Caps Take Quick Trip to Buffalo
November 26 vs. Buffalo Sabres at HSBC Arena
1500AM, XM and Caps Radio Network
Two-Man Advantage at 2 p.m., John Walton’s one-on-one audio with Bruce Boudreau at 5 p.m. on washingtoncaps.com
Washington Capitals (12-8-1)
Buffalo Sabres (12-9-1)
After winning two of three contests in a three-game homestand, Washington finishes up a busy week with a quick trip to Buffalo for its first meeting of the season with the Sabres on Saturday. The game is the fourth in six nights for the Capitals.
Washington staggered home from a fruitless (0-3) three-game road trip to win the first two games of the homestand over Phoenix and Winnipeg, respectively. But the Caps couldn’t complete the home sweep on Friday, falling 6-3 to the New York Rangers in a matinee match.
“We were too slow,” said Caps defenseman Karl Alzner
of Washington’s Friday performance against the Rangers. “We were soft. We weren’t making smart plays. We weren’t really helping each other in getting open and stuff like that. If you’re not working hard for each other, you’re not going to be successful and we weren’t doing that.”
The Caps went into Friday’s game in sixth place in the Eastern Conference standings, two points ahead of seventh-place Buffalo and the eighth-place Rangers.
“We just didn’t have jump,” said Caps right wing Troy Brouwer
of Friday’s game. “And especially against a team like we played tonight, they play a tough, hard game. They don’t give you a lot of room on the ice and you have to work for everything that you get. We just weren’t winning battles tonight.”
Going into Saturday’s game against the Sabres, the Caps are part of a four-team logjam in the middle of the Eastern Conference standings. Along with the Rangers, Buffalo and New Jersey, the Capitals are one of four teams occupying the 6-9 spots in the Eastern Conference.
Washington is five points out of first place in the conference, and five points out of 14th place in the conference.
Defense has to be the Capitals’ main concern of late. Washington came into the season with strong goaltending and defense, on paper anyway. Those assets manifested themselves nicely through the first seven games of the season when the Capitals reeled off seven straight wins while allowing an average of just 2.28 goals per game.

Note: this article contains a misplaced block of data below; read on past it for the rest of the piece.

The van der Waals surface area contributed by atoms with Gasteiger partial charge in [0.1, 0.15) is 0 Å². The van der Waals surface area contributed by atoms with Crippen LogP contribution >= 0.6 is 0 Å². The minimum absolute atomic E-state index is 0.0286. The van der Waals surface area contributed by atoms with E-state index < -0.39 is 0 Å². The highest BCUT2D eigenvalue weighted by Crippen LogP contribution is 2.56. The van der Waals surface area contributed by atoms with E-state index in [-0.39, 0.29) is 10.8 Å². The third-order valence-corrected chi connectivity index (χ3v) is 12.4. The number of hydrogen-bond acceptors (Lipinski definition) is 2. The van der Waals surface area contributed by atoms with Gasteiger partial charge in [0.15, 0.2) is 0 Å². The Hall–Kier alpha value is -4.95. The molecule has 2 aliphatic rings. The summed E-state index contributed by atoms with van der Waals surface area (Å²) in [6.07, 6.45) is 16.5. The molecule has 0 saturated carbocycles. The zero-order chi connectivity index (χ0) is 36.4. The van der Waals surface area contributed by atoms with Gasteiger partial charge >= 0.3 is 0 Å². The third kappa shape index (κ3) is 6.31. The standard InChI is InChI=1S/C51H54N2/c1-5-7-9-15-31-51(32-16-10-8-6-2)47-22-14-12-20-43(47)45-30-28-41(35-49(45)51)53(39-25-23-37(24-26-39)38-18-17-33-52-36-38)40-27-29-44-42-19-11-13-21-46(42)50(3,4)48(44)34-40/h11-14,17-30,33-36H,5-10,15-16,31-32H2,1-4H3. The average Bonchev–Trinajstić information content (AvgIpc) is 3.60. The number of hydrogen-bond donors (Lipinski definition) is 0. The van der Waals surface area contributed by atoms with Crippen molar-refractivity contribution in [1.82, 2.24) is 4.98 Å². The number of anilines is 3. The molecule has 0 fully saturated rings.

Since then, the Caps have struggled mightily in their own end of the ice. Washington has gone 5-8-1 in a 14-game stretch after its perfect start, and the Caps have allowed a grisly total of 3.64 goals per game in the process.
Alarmingly, Washington is giving up goals in bunches. In six of its nine losses it has been victimized for three or more goals in a span of less than eight minutes. That was the case again on Friday when the Rangers tallied three times in a stretch of 4:18 to break open a 0-0- game.
“That’s just a complete defensive zone breakdown,” said Brouwer. “We all have jobs to do. It’s not man-on-man; it’s being in the right areas and when a guy is in your area, you’ve got to make sure you’re covering him. For us, it started with us bringing the puck back way too much. Instead of getting pucks forward, getting pucks deep, we brought pucks back and just gave them opportunities to create a forecheck.”
On the season, Washington has allowed an average of 3.19 goals per contest, 27th in the league. Even Columbus (3.18) has edged ahead of the Capitals in that department. Only Carolina, the New York Islanders and Ottawa are south of the Caps in average goals against per game.
In the last 50 games of the 2010-11 season, the Capitals were dented for four or more goals seven times, and they allowed more than four goals just twice. This season, the Caps have already had eight games in which they’ve allowed four or more goals, and six games in which they’ve allowed more than four.
Currently, the Caps have surrendered three or more goals in seven straight games and nine of their last 10. This is the first time in more than four years the Caps have permitted three or more goals in as many as seven straight games; they’re 2-4-1 during that stretch and they’ve been outscored by a combined 28-16 in those seven games.
The last time Washington endured such a stretch of defensive mediocrity was a nine-game stretch from Feb. 25 through March 15, 2007. The Capitals went 0-6-3 while getting outscored by a combined 35-20 in those nine contests.
Buffalo is a bit banged up at the moment. The Sabres are missing several regulars, and it’s been evident in recent results. The Sabres are 2-4-1 in their last seven contests, and only two of the Sabres’ last five wins have come in regulation.
The main missing man for the Sabres is goaltender Ryan Miller, who has been sidelined since suffering a concussion in a collision with Boston’s Milan Lucic two weeks ago.
With Miller out, the Sabres have gone to Jhonas Enroth between the pipes for each of the last six starting assignments. After winning each of his first five starts prior to Miller’s injury, Enroth is 2-3-1 in six starts since. He was pulled after allowing four goals on 18 shots in 24 minutes of work in Buffalo’s 5-1 loss to the Blue Jackets in Columbus on Friday.
Enroth has one career start against the Capitals. He surrendered five goals on 35 shots in a 5-4 overtime loss to Washington at Verizon Center last April 2.